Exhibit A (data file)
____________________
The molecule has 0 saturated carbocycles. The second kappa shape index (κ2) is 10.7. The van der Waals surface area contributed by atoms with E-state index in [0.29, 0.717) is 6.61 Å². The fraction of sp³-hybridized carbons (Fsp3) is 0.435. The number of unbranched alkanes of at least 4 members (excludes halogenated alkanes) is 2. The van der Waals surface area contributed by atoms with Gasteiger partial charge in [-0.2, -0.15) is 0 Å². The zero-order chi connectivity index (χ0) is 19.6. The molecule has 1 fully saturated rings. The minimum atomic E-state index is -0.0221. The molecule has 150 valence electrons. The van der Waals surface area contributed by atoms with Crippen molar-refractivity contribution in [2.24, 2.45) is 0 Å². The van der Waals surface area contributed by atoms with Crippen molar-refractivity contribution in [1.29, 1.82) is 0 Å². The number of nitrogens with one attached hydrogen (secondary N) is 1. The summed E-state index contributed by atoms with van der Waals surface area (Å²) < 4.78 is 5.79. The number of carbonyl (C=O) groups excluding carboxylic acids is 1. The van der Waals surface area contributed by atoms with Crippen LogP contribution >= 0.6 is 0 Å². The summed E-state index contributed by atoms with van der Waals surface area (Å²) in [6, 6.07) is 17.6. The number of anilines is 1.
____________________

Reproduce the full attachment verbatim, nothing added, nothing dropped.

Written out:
The molecule has 0 saturated carbocycles. The second kappa shape index (κ2) is 10.7. The van der Waals surface area contributed by atoms with E-state index in [0.29, 0.717) is 6.61 Å². The fraction of sp³-hybridized carbons (Fsp3) is 0.435. The number of unbranched alkanes of at least 4 members (excludes halogenated alkanes) is 2. The van der Waals surface area contributed by atoms with Gasteiger partial charge in [-0.2, -0.15) is 0 Å². The zero-order chi connectivity index (χ0) is 19.6. The molecule has 1 fully saturated rings. The minimum atomic E-state index is -0.0221. The molecule has 150 valence electrons. The van der Waals surface area contributed by atoms with Crippen molar-refractivity contribution in [2.24, 2.45) is 0 Å². The van der Waals surface area contributed by atoms with Crippen molar-refractivity contribution in [1.29, 1.82) is 0 Å². The number of nitrogens with one attached hydrogen (secondary N) is 1. The summed E-state index contributed by atoms with van der Waals surface area (Å²) < 4.78 is 5.79. The number of carbonyl (C=O) groups excluding carboxylic acids is 1. The van der Waals surface area contributed by atoms with Crippen LogP contribution >= 0.6 is 0 Å². The summed E-state index contributed by atoms with van der Waals surface area (Å²) in [6, 6.07) is 17.6. The number of anilines is 1.